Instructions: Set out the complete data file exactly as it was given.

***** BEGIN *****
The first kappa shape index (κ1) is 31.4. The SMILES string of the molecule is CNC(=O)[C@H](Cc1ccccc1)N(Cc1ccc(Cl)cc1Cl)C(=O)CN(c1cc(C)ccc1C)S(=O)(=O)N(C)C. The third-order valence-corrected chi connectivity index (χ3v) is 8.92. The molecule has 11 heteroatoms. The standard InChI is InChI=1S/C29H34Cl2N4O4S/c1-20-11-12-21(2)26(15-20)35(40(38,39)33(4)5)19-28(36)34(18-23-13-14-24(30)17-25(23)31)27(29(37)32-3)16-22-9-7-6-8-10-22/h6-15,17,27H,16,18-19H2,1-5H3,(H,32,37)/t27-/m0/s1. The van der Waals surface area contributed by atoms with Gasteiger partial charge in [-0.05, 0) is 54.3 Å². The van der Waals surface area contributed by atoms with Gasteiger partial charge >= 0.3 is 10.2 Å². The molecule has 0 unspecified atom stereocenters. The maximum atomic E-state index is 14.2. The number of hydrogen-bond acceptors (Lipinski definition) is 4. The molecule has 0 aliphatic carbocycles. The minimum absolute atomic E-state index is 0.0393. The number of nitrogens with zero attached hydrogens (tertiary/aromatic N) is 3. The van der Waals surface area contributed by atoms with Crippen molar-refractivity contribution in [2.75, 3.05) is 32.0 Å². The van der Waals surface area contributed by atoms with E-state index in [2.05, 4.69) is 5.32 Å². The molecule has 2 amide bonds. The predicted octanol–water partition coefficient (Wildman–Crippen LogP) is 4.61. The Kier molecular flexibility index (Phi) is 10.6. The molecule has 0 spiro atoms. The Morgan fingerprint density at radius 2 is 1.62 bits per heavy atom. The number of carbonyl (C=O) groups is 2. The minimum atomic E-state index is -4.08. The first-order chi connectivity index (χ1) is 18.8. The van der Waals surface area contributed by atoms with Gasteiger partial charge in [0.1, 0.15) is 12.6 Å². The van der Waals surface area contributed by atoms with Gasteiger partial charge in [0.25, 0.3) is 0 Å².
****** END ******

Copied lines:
The first kappa shape index (κ1) is 31.4. The SMILES string of the molecule is CNC(=O)[C@H](Cc1ccccc1)N(Cc1ccc(Cl)cc1Cl)C(=O)CN(c1cc(C)ccc1C)S(=O)(=O)N(C)C. The third-order valence-corrected chi connectivity index (χ3v) is 8.92. The molecule has 11 heteroatoms. The standard InChI is InChI=1S/C29H34Cl2N4O4S/c1-20-11-12-21(2)26(15-20)35(40(38,39)33(4)5)19-28(36)34(18-23-13-14-24(30)17-25(23)31)27(29(37)32-3)16-22-9-7-6-8-10-22/h6-15,17,27H,16,18-19H2,1-5H3,(H,32,37)/t27-/m0/s1. The van der Waals surface area contributed by atoms with Gasteiger partial charge in [-0.05, 0) is 54.3 Å². The van der Waals surface area contributed by atoms with Gasteiger partial charge >= 0.3 is 10.2 Å². The molecule has 0 unspecified atom stereocenters. The maximum atomic E-state index is 14.2. The number of hydrogen-bond acceptors (Lipinski definition) is 4. The molecule has 0 aliphatic carbocycles. The minimum absolute atomic E-state index is 0.0393. The number of nitrogens with zero attached hydrogens (tertiary/aromatic N) is 3. The van der Waals surface area contributed by atoms with Crippen molar-refractivity contribution in [2.75, 3.05) is 32.0 Å². The van der Waals surface area contributed by atoms with E-state index in [2.05, 4.69) is 5.32 Å². The molecule has 2 amide bonds. The predicted octanol–water partition coefficient (Wildman–Crippen LogP) is 4.61. The Kier molecular flexibility index (Phi) is 10.6. The molecule has 0 spiro atoms. The Morgan fingerprint density at radius 2 is 1.62 bits per heavy atom. The number of carbonyl (C=O) groups is 2. The minimum atomic E-state index is -4.08. The first-order chi connectivity index (χ1) is 18.8. The van der Waals surface area contributed by atoms with Gasteiger partial charge in [0.1, 0.15) is 12.6 Å². The van der Waals surface area contributed by atoms with Gasteiger partial charge in [0.25, 0.3) is 0 Å².